I was recently in touch with Top Note Tonic founders founders Mary Pellettieri and Noah Swanson about their new Club Soda that was created specifically for making highballs with whiskey. They went into the process with specific goals in mind to pair it with whiskey, researched styles of water and other brands' mineral content, then experimented with specific minerals to use for best results.
The end product contains water, potassium bicarbonate, sodium bicarbonate, calcium chloride, magnesium sulfate, and salt.
To achieve their ideal club soda, Pellettieri says that they followed "standard beer chemistry rules - to make malty beer the brewer will add chloride ions and have a 2:1 chloride:sulfate content minimum. The goal was to make it high chloride, low sodium. [Other brands] didn’t take a position on what a club is. It was time to make club soda different, not just salty water. "
"We really followed beer brewing fundamentals and built our club soda water base to amplify malt, like a beer brewer would do to make a light malty beer. It so happens the core ion, chloride, is what we focused on here. I think this reference is the best to explain the different mash water chemistry and the impact to beer across the world.
"In brewing, they look at the ions separately, and focus on ratios. SO4/Cl ratio is an important one, as is the hardness and alkalinity of the water. They all play a factor in the final product, because of how the malt interplays with the mash."
But water of this style is also similar to Kentucky limestone water. "Noah found after researching that it was close to Kentucky water. We found out indeed Kentucky water was close, but not exact to what we set out to do. We focused on the mineral content, keeping it low sodium, but high in calcium, magnesium and minerals that amplify flavor."
Pellettieri says, "The chloride helps pop the citrus [notes], so it plays nice with vodka too. It's probably not best in a bitter drink."
They had other brands of club soda analyzed.
Swanson says, "[We looked at] a few waters from Japan –those were also low sodium, but some were also low in other minerals."
Pellettieri says, "Mineral waters are variable, so the numbers change a bit.... Schweppes is hugely salty. Q is salty. Our target was 54, a little lower than Fever Tree. I think later in the game we decided to add more potassium – it adds some mouthfeel. But too much potassium chloride gave it a swimming pool character. Topo Chico is high in sulfate. So is San Pellegrino – it almost has an eggy character from sulfate [sulfur]."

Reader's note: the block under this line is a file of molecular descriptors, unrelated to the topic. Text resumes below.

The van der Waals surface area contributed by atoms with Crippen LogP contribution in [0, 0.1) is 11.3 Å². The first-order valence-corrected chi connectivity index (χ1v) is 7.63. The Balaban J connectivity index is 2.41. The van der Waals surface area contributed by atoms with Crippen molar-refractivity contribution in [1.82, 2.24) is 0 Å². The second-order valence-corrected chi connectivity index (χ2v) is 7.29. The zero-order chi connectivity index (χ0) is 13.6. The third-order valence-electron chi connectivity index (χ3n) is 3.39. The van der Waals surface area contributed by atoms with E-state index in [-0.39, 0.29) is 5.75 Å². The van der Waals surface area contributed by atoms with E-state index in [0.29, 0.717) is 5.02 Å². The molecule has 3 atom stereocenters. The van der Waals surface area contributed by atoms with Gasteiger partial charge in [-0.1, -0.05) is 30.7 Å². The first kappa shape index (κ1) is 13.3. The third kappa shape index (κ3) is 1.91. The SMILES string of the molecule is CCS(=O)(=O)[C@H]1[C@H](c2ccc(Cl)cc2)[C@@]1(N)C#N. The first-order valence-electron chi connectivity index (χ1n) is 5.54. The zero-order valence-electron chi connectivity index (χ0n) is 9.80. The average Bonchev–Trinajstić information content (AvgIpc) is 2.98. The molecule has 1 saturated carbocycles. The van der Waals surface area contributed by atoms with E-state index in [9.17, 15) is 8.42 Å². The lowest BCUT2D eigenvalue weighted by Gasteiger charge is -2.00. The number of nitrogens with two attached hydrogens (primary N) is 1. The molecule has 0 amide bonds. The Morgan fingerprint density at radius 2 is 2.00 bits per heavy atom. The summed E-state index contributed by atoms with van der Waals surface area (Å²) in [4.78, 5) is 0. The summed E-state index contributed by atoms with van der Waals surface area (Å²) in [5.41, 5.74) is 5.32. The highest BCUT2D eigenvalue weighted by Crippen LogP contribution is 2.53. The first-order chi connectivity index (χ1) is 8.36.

I asked about Burton Water Salts, which are a pre-mixed ratio of minerals that are used to make beer, but they also closely resemble the mineral ratios in San Pellegrino.
Pellettieri responded, "Burton salts famously produce really hoppy beer and we didn't follow that sort of chemistry. We followed the rules for making 'light/malty' beer as the image below shows. You can see the light hoppy beer water chemistry formal below as well, it has nearly 3:1 So4/Cl. Brewing research shows the higher the SO4, the higher the hop perceptions. Even 4:1 is what they strive for. But we were not going for that."
Swanson said of carbonation, "We did a lot of whisky highballs in the office. [We were aiming for] a subtle mouthfeel, super bright carbonation to lift the maltiness of whiskies."
"Our goal was 4.0 volumes. Most beer is 2.5-2.8 volumes. Champagne can be 6.0."
I don't recall if they had other brands measured for carbonation level. I asked if it is possible to get that high carbonation in cans versus bottles. They told me it's challenging to reach high carbonation levels in cans by nature of canning and the large surface area of the top of a can, versus bottles.
Production and The Future
Swanson says, "Our co-packer packs with 100% RO [mineral-free reverse osmosis-filtered] water. Other ones only use a portion of RO water. So that was a problem with others. [Our co-packer] mixes minerals into water then dilutes with more water [before force carbonating]."
I asked - since this is "Top Note Club Soda No 1, aka 'Kentucky Club" if that means there are plans for this to be a range of club sodas. Yep, there are.
Pellettieri says they're, "Planning to do a series of them – low and higher sodium sodas: High sodium for more bitter drinks [like bitters and soda]; lower for malty more subtle. A little sodium goes a long way."
DIY at Home
Are you curious about making your own custom soda water at home? A few years back I did some experiments I called The Water Project. The most relevant posts are: